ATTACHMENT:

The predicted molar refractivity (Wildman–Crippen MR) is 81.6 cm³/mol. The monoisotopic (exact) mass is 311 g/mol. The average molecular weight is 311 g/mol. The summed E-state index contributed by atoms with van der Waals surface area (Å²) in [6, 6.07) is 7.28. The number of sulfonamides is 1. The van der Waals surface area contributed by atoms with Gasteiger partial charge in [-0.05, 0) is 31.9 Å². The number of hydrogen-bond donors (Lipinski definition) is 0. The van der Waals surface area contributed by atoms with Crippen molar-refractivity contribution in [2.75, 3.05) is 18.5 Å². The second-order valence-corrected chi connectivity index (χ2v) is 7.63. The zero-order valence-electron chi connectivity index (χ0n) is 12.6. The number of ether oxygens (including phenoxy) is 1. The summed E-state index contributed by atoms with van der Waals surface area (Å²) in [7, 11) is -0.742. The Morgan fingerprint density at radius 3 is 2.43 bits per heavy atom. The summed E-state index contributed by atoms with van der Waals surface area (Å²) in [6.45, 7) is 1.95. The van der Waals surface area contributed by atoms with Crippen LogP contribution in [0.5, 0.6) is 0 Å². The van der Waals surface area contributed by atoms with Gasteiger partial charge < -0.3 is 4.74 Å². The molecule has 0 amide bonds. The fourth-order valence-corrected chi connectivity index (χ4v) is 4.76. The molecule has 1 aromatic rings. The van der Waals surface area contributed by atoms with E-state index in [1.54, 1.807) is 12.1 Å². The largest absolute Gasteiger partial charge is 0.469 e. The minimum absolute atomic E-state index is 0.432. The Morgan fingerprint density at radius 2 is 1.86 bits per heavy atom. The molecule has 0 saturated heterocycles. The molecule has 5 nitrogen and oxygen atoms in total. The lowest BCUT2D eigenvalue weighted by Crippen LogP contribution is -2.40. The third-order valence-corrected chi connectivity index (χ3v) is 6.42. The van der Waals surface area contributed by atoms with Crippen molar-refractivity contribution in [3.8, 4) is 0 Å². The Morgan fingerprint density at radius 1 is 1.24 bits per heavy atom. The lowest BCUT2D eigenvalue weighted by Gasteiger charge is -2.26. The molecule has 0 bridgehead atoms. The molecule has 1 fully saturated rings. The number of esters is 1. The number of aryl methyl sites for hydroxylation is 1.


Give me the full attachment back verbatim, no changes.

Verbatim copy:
The predicted molar refractivity (Wildman–Crippen MR) is 81.6 cm³/mol. The monoisotopic (exact) mass is 311 g/mol. The average molecular weight is 311 g/mol. The summed E-state index contributed by atoms with van der Waals surface area (Å²) in [6, 6.07) is 7.28. The number of sulfonamides is 1. The van der Waals surface area contributed by atoms with Gasteiger partial charge in [-0.05, 0) is 31.9 Å². The number of hydrogen-bond donors (Lipinski definition) is 0. The van der Waals surface area contributed by atoms with Crippen molar-refractivity contribution in [2.75, 3.05) is 18.5 Å². The second-order valence-corrected chi connectivity index (χ2v) is 7.63. The zero-order valence-electron chi connectivity index (χ0n) is 12.6. The number of ether oxygens (including phenoxy) is 1. The summed E-state index contributed by atoms with van der Waals surface area (Å²) in [7, 11) is -0.742. The Morgan fingerprint density at radius 3 is 2.43 bits per heavy atom. The summed E-state index contributed by atoms with van der Waals surface area (Å²) in [6.45, 7) is 1.95. The van der Waals surface area contributed by atoms with Crippen LogP contribution in [0.5, 0.6) is 0 Å². The van der Waals surface area contributed by atoms with Gasteiger partial charge < -0.3 is 4.74 Å². The molecule has 0 amide bonds. The fourth-order valence-corrected chi connectivity index (χ4v) is 4.76. The molecule has 1 aromatic rings. The van der Waals surface area contributed by atoms with E-state index in [1.54, 1.807) is 12.1 Å². The largest absolute Gasteiger partial charge is 0.469 e. The minimum absolute atomic E-state index is 0.432. The Morgan fingerprint density at radius 2 is 1.86 bits per heavy atom. The molecule has 0 saturated heterocycles. The molecule has 5 nitrogen and oxygen atoms in total. The lowest BCUT2D eigenvalue weighted by Crippen LogP contribution is -2.40. The third-order valence-corrected chi connectivity index (χ3v) is 6.42. The van der Waals surface area contributed by atoms with Crippen molar-refractivity contribution in [3.8, 4) is 0 Å². The Morgan fingerprint density at radius 1 is 1.24 bits per heavy atom. The lowest BCUT2D eigenvalue weighted by Gasteiger charge is -2.26. The molecule has 0 bridgehead atoms. The molecule has 1 fully saturated rings. The number of esters is 1. The number of aryl methyl sites for hydroxylation is 1.